These CAPSIAN TRADITION flake tools were found on an exposed African Neolithic site in the Sahara Desert in Northwest Africa. Each was masterfully fashioned by African Neolithic humans (Homo sapiens sapiens) between 10,000 and 4,700 years ago. These artifacts were hand-selected from thousands of incomplete and inferior stone tools of the era and region.
This museum-class set includes TWO very large UNIFACIAL BLADE KNIVES. One was made on a struck blade from a blade core and one was made on a very thick flake and worked to knap steep cutting edges down the sides. Both are made of flint of identical color and patina and were collected from the same region site. Because of their size and thickness, they would have been ideally suited to cut large and heavy animal hides in the crafting of clothing and hide tent shelters. They could have also been used to craft objects out of organic substances such as bone, wood or ivory.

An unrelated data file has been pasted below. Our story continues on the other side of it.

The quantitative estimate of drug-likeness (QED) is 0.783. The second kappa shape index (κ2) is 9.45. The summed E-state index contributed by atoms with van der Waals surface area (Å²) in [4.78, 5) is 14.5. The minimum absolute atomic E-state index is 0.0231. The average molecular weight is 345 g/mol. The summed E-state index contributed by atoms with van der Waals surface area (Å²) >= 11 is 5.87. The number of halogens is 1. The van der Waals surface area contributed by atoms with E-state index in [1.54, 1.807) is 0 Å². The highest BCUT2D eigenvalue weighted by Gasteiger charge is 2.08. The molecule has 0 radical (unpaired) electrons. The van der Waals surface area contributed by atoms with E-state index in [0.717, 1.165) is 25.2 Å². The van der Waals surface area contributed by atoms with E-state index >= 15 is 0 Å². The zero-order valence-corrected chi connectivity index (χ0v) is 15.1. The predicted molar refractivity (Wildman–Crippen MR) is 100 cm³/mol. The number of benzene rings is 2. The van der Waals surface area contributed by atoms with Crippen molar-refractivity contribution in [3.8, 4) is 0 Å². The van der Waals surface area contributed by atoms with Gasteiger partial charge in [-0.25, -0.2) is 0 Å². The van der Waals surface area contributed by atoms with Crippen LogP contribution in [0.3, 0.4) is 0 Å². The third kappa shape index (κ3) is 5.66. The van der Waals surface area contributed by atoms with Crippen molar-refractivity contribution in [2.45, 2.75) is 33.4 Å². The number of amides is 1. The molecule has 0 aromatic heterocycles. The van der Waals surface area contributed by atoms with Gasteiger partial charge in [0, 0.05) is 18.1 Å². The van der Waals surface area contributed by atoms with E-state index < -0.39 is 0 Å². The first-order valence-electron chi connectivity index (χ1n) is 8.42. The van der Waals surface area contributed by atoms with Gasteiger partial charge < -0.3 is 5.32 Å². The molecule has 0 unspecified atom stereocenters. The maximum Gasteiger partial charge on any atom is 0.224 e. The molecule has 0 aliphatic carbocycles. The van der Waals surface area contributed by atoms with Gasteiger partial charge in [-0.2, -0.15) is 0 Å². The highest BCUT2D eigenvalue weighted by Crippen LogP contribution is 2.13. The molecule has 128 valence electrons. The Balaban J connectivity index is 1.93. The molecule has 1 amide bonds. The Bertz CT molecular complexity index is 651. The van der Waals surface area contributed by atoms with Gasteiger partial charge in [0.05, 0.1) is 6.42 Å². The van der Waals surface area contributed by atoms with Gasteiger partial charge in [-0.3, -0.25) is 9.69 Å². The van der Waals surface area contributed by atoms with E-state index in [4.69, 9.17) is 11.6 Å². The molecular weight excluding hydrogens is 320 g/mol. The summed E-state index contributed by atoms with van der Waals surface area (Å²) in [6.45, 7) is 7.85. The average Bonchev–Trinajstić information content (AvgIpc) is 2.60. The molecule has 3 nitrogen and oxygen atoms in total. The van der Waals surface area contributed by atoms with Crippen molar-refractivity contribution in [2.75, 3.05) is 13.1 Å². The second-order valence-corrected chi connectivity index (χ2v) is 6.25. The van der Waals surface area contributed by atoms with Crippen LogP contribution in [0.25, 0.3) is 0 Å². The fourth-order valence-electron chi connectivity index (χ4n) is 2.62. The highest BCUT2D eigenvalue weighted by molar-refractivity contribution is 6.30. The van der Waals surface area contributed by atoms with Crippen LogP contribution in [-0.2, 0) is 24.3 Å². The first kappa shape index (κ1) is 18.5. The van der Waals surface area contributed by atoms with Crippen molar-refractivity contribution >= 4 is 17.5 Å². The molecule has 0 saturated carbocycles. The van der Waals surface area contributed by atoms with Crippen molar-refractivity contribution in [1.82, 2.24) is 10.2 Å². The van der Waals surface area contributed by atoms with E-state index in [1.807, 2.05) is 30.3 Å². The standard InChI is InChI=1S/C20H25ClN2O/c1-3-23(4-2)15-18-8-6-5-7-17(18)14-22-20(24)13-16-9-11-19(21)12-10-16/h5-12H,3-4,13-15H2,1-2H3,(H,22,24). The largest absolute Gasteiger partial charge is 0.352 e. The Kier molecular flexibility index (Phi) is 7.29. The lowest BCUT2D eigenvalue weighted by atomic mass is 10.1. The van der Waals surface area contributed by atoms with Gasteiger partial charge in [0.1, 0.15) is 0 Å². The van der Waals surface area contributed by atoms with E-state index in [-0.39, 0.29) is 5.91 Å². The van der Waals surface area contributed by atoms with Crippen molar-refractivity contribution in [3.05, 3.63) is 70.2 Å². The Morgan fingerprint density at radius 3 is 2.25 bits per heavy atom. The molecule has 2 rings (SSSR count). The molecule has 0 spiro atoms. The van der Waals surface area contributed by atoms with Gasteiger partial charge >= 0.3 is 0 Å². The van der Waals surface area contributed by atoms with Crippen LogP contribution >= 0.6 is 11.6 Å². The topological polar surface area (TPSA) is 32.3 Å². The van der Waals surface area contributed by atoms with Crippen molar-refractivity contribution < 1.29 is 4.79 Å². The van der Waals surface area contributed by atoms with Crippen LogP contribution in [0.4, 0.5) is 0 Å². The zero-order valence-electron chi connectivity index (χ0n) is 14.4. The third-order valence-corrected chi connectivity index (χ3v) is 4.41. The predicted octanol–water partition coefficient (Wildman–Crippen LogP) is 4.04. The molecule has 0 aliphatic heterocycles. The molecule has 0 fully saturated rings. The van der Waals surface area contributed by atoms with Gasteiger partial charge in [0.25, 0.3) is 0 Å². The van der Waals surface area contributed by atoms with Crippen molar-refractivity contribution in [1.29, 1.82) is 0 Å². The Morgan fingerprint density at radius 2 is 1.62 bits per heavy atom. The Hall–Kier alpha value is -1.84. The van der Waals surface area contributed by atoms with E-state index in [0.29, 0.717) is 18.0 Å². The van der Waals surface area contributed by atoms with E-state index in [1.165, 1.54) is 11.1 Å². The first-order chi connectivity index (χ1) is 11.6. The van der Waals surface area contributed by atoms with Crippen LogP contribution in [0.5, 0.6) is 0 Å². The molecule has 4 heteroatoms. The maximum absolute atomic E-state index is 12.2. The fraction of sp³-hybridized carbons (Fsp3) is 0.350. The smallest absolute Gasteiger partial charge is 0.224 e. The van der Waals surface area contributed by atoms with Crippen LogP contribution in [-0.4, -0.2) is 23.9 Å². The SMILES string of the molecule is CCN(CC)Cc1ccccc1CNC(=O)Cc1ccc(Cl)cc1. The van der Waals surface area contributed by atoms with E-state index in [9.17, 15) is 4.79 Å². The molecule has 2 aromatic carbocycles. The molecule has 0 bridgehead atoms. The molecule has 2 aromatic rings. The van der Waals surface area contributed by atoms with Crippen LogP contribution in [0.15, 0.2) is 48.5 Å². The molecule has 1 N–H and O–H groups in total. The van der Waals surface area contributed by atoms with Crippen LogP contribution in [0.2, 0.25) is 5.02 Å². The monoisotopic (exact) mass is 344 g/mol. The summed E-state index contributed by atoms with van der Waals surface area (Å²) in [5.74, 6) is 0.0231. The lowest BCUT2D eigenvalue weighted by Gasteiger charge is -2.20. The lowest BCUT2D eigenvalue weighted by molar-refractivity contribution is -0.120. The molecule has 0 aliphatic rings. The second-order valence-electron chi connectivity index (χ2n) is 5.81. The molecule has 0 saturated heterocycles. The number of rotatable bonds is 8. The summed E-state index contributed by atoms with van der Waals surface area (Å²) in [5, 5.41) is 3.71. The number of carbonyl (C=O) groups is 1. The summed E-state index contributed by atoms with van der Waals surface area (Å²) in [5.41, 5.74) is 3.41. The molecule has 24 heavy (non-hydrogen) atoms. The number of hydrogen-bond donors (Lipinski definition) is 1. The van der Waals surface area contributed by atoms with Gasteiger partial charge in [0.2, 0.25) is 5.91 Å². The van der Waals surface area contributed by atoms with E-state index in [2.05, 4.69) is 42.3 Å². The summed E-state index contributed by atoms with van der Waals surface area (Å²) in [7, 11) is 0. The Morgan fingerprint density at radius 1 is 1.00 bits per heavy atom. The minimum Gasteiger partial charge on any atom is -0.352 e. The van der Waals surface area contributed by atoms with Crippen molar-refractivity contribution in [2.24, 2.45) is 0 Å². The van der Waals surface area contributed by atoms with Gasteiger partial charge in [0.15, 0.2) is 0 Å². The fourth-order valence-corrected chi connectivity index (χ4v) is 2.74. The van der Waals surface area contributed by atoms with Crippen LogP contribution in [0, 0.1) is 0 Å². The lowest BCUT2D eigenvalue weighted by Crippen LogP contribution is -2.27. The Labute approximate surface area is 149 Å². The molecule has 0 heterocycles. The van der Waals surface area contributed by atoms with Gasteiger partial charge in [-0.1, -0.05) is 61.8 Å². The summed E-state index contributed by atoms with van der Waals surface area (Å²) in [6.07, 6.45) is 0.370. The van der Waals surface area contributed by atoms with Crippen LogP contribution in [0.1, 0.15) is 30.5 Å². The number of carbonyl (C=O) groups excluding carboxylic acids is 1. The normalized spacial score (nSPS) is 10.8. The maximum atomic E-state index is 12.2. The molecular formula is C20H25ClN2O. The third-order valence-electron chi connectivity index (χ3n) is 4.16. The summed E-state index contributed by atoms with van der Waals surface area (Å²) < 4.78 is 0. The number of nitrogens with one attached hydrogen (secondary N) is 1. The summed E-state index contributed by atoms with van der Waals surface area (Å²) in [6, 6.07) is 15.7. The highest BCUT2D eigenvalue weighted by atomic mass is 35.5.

These tools are of the finest quality and are complete. Each stone tool exhibits the highest degree of skill in workmanship. The color and patina are especially fine, their beauty surpassing all of the commonly found tools typically found.